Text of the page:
The social media world is going through a shake-up right now. Just in case anyone wasn’t tracking, the world’s richest man, Elon Musk, just bought Twitter for around $44B. It’s been a little more than a week since the dust settled, and Twitter is undergoing significant changes. Perhaps the most critical change that should concern security professionals is the change to Twitter Blue; more specifically, how Twitter Blue now offers a “verification” checkmark.
For a small fee of $8 a month, Twitter Blue now offers anyone a “verification” checkmark. I’m putting verification in quotes here because it’s unclear, at least to me, if the blue checkmark is still meant to be a verification badge or simply a flair to signify that you pay for Twitter Blue. Before Musk acquired the platform, the blue checkmark was separate from the Twitter Blue subscription service and used to authenticate that users were who they said they were. I could be confident that the person on Twitter named Bill Gates with the blue checkmark was, in fact, Bill Gates. Yes, Twitter had some incidents where people could get verified as someone they weren’t, but those were relatively few in the grand scheme. However, anyone can now “verify” their account for $8 a month, which is a security issue.
Whether we should or not, human nature is to place more inherent trust in people we’ve “verified.” I trust my friends’ opinions more than I trust Wikipedia because I know them, whereas Wikipedia is a void of mostly unknown collaborators. Unfortunately, for many people, that verification mark works the same way. I don’t know John Hammond, but I trust his opinion on malware-related subjects. I’ve seen his videos, and I find his thought process sound and technical acumen up-to-snuff, so when I see a tweet from him on a cybersecurity topic, I generally consider it valid. Millions of people share this same thought pattern, maybe not about John Hammond, but generally about topics that interest them.
With anyone being able to “verify” their Twitter name at any time, and the ability to change Twitter names at any time, it can lead to confusion on who is actually the real person. This week alone, I’ve been confused about whether Elon Musk actually said something at least three times as people are protesting the buyout by changing their name to Elon Musk and “verifying” their account. And this will only get worse as malicious cyber actors leverage this new access to inherent trust in the blue checkmark for their phishing campaigns.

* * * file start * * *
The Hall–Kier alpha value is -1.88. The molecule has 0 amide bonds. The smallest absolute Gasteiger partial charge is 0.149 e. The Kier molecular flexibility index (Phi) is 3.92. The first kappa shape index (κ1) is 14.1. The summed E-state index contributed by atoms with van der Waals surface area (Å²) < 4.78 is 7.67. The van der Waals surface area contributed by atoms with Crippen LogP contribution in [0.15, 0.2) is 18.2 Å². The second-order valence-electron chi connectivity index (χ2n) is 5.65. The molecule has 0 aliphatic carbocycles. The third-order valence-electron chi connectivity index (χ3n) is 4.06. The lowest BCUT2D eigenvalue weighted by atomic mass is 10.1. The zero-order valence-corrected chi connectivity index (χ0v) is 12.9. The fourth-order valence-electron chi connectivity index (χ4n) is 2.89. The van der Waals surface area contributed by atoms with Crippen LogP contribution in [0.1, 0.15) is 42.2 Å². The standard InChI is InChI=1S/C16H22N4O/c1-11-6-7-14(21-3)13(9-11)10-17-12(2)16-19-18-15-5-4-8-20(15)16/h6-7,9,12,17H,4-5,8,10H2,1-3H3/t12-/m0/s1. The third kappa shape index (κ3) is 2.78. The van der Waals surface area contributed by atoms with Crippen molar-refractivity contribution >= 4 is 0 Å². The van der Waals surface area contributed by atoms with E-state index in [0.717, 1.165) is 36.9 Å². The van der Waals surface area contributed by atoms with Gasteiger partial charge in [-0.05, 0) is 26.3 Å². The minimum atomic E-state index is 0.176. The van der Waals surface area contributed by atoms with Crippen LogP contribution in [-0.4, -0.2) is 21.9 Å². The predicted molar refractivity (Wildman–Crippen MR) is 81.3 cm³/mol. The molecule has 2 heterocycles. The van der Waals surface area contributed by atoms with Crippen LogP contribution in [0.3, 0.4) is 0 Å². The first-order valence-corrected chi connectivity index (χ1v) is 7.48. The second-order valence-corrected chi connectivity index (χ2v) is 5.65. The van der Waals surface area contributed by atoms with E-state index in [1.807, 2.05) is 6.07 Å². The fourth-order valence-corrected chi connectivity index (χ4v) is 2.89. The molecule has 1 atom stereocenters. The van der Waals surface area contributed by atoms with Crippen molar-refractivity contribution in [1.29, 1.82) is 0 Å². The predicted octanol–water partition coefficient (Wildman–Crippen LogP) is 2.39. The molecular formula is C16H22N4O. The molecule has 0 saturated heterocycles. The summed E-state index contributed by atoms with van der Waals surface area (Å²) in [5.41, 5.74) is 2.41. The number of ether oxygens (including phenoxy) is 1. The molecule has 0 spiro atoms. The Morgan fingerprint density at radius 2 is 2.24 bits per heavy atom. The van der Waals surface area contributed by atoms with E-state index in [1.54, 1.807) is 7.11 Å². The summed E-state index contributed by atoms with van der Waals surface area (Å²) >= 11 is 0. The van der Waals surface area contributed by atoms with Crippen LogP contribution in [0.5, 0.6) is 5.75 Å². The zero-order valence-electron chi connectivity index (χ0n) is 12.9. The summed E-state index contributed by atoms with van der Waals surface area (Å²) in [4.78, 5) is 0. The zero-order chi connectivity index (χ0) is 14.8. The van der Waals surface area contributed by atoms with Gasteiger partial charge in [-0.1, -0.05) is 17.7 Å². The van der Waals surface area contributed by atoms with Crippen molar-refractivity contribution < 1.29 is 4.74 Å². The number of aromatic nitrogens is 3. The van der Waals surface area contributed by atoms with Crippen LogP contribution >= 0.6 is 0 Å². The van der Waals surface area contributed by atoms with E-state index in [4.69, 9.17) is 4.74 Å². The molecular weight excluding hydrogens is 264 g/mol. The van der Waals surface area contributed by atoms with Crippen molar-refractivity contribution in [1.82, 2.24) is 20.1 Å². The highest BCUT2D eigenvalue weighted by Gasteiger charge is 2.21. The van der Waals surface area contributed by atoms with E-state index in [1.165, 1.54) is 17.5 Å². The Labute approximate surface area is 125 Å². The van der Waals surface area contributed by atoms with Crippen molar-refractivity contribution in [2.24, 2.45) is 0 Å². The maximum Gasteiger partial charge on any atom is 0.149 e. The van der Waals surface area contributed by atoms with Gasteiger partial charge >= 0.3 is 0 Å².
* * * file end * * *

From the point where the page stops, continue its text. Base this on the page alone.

You might be asking yourself, why would an adversary pay for Twitter Blue to phish users? And I think the better question is, why wouldn’t they? $8 a month is cheap to a malicious cyber actor versus the trust value they gain. How many users in your environment will click on any link they see when their favorite Twitter celebrity posts it? How many people will look at the Twitter handle (not the username) to verify that the Handle is correct for the actual person? This new “verification” system is already causing massive confusion. I predict we’ll see a substantial increase in Twitter-based phishing attacks (T1566.003) from “verified” accounts in the coming days to weeks.
Twitter shortens all links on their site to “t.co/” to help with the character limits. This shortened link also obfuscated the actual connection from the end user; however, as defenders, we can use this short link to cut down on phishing attempts through Twitter. Blocking “t.co” through a DNS sinkhole technique (M1021) and thus prevent any click-outs from Twitter.
While we wait for the dust to settle with this social media shake-up and for people’s opinions to change about how much trust they place in the blue checkmark, we can preemptively stop the phishing attacks, which are very likely coming if they haven’t started already.